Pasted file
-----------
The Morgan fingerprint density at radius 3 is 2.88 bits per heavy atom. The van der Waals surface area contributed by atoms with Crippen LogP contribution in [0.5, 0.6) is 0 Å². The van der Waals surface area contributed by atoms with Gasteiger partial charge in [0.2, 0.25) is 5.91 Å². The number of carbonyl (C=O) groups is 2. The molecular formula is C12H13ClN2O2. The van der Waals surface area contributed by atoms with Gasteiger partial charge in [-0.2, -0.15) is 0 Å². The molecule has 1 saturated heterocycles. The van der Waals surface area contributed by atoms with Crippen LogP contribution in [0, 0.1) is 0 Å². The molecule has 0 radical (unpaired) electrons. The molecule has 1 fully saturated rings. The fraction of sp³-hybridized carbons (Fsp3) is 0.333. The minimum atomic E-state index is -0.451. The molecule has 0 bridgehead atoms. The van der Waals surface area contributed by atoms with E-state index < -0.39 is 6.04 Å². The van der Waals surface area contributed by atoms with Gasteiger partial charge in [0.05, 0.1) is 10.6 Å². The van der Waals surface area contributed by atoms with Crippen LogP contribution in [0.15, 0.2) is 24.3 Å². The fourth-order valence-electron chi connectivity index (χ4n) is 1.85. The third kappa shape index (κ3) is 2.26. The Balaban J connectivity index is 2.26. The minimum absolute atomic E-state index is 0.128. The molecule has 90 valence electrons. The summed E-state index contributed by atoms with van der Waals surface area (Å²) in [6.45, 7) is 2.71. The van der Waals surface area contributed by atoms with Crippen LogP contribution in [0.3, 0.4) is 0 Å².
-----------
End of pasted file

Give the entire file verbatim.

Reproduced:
The Morgan fingerprint density at radius 3 is 2.88 bits per heavy atom. The van der Waals surface area contributed by atoms with Crippen LogP contribution in [0.5, 0.6) is 0 Å². The van der Waals surface area contributed by atoms with Gasteiger partial charge in [0.2, 0.25) is 5.91 Å². The number of carbonyl (C=O) groups is 2. The molecular formula is C12H13ClN2O2. The van der Waals surface area contributed by atoms with Gasteiger partial charge in [-0.2, -0.15) is 0 Å². The molecule has 1 saturated heterocycles. The van der Waals surface area contributed by atoms with Crippen LogP contribution in [0, 0.1) is 0 Å². The molecule has 0 radical (unpaired) electrons. The molecule has 1 fully saturated rings. The fraction of sp³-hybridized carbons (Fsp3) is 0.333. The minimum atomic E-state index is -0.451. The molecule has 0 bridgehead atoms. The van der Waals surface area contributed by atoms with E-state index < -0.39 is 6.04 Å². The van der Waals surface area contributed by atoms with Gasteiger partial charge in [0.05, 0.1) is 10.6 Å². The van der Waals surface area contributed by atoms with Crippen LogP contribution in [0.15, 0.2) is 24.3 Å². The fourth-order valence-electron chi connectivity index (χ4n) is 1.85. The third kappa shape index (κ3) is 2.26. The Balaban J connectivity index is 2.26. The minimum absolute atomic E-state index is 0.128. The molecule has 90 valence electrons. The summed E-state index contributed by atoms with van der Waals surface area (Å²) in [6.45, 7) is 2.71. The van der Waals surface area contributed by atoms with Crippen LogP contribution in [0.3, 0.4) is 0 Å².